The result: After only four weeks, all participants of the study showed positive, health promoting effects! The amount of visceral fat which surrounds our inner organs decreased. The loss of fat led to an increase in the ketone level even on days without fasting. Studies have shown that these chemical compounds are capable of brightening the mood and inhibiting inflammation. Furthermore, the amount of certain proteins suspected of accelerating aging processes reduced. It also helped to decrease the level of cholesterol and thus the risk of infarcts and strokes.

Positive study results

In a 2020 study, the US neuroscientists Mark Mattson and Rafael de Cabo at the Johns Hopkins University in Baltimore also came to a positive conclusion when looking at interval fasting. They analyzed several different studies on 16:8 interval fasting and what impact this diet had on the proneness to certain diseases and aging processes among the subjects in the studies. They published their results in the British “New England Journal of Medicine”.

They, too, confirmed that interval fasting increases the ketone level in the body. This improves the regulation of the blood sugar and makes the body more resilient to stress and inflammation. Furthermore, fasting helps to prevent obesity and diabetes which reduces the risk of secondary health conditions such as cardiovascular disease or dyslipidemia. And what is more: Intermittent fasting reduces free radicals in the body which in turn has a positive effect on cell renewal (autophagy).

These are, however, not the only studies published over the past decade which have highlighted the positive effects of fasting on our body and our mind. In 2015 researchers at the University of Florida showed the effect of intermittent fasting on oxidative stress, aging and metabolism in a double-blind crossover study. The 24 healthy participants of the study were subjected to two three-week treatments, first with interval fasting and then with the administration of antioxidants. During the period of investigation, the concentration of sirtuins (a group of multifunctional enzymes) and the plasmatic insulin levels of the subjects reduced – these two are known markers for oxidative stress, aging processes and metabolism.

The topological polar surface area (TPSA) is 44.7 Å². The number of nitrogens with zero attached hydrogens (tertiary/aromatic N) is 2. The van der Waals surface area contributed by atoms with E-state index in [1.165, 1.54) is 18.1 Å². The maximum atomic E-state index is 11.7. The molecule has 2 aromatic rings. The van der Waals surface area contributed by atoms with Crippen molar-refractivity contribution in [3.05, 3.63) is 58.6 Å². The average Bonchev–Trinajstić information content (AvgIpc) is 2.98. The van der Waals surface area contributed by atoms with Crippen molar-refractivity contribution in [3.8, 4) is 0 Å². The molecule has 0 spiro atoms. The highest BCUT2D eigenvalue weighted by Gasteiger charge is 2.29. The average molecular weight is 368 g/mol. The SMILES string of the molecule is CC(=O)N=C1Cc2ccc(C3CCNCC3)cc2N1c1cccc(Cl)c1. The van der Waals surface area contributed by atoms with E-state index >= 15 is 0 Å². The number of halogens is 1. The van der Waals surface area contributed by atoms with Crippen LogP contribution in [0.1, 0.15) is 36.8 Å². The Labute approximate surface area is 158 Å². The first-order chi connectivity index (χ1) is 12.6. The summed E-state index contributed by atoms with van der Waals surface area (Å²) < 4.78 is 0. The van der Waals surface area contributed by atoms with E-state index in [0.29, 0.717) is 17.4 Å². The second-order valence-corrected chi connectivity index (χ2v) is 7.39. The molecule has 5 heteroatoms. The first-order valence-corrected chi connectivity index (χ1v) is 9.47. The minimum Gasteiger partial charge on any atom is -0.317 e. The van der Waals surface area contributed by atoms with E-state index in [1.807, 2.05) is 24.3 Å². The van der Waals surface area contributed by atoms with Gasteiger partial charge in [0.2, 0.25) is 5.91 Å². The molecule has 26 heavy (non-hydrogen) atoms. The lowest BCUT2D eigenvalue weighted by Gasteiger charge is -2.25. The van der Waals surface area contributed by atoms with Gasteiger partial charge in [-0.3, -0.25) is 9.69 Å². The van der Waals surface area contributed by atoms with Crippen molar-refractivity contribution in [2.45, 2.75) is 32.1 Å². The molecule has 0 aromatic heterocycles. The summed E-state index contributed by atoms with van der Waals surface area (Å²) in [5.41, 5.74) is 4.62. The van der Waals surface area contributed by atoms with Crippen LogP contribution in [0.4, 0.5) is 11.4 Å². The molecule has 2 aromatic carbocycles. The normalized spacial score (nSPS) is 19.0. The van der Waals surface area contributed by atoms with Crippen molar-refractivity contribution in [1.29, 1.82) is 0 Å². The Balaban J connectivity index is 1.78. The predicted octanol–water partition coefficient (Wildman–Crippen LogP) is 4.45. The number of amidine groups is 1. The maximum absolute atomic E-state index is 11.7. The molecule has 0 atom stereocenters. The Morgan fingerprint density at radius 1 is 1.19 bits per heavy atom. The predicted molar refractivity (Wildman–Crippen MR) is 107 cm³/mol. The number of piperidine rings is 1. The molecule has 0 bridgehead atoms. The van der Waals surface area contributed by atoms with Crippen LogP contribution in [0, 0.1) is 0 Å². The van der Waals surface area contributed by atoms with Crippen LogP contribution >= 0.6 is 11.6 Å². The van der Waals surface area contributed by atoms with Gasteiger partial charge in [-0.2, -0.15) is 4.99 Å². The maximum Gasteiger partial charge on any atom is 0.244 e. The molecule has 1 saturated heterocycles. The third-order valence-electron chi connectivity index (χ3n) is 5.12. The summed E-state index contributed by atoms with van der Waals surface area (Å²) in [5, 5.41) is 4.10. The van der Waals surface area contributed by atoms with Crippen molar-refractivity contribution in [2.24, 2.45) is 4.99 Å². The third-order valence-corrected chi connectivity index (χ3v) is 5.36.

In 2014 our advisory councils Guido Kroemer and Frank Madeo and a number of colleagues jointly defined the nucleocytosolic acetyl-coenzyme A (AcCoA) to be one of the dominant regulators of autophagy and longevity in fasting. This coenzyme is one of the key intermediates for the cellular metabolism. As an inhibitor, it is involved in the catabolism of fat, sugar and protein as well as in the production of ketones. According to these scientists, fasting causes a rapid decomposition of AcCoA hence promoting the catabolism of protein and thus boosts autophagy which is induced by the fasting process. This serves as a proof that fasting is capable of supporting the autophagy process in the decomposition of damaged and potentially dangerous material via this coenzyme and of supporting the replenishment of energy reserves thus promoting longevity.

Stephen Anton and Christiaan Leeuwenburgh wrote in 2013 that fasting and the reduction of calories that goes along with it is one of the few non-genetic interventions which consistently extend both the average and the maximum life expectancy of various species including mankind. In their article, intermittent fasting was considered to have the same significance and degree of effectiveness as normal fasting.

What is more, is that fasting can have a positive impact on our psychological well-being as Andreas Michalsen from the Immanuel Hospital in Berlin has shown in 2010 already. He examined fasting as a method for improving the mood of patients with chronic pain after other studies had already shown that medically supervised fasting can be used effectively in the treatment of rheumatic diseases and chronic pain syndromes. The experimental research he conducted proved that fasting increases the serotonin concentration, endogenous opioids and endocannabinoids in the brain, strengthens the neuroendocrine activation and boosts the production of neurotrophic substances. What does that mean for us? We are more attentive and more well-tempered when we fast.


Aren’t these more than enough reasons to make good use of this year’s lent and to do ourselves and our body good? Do you want to learn more about intermittent fasting? Then stay tuned for the second part on the topic which we will publish next week.

Those who are not capable of fasting because of health issues, time constraints or personal reasons or anyone simply not feeling up to the fasting challenge may, of course, opt for a simple solution to achieve the positive effects of fasting on cell cleaning and renewal described above: with spermidineLIFE®. Combined with zinc, the CelVio Complex of our products is important for cell division, contributes to normal DNA and protein synthesis and protects the cells against oxidative stress.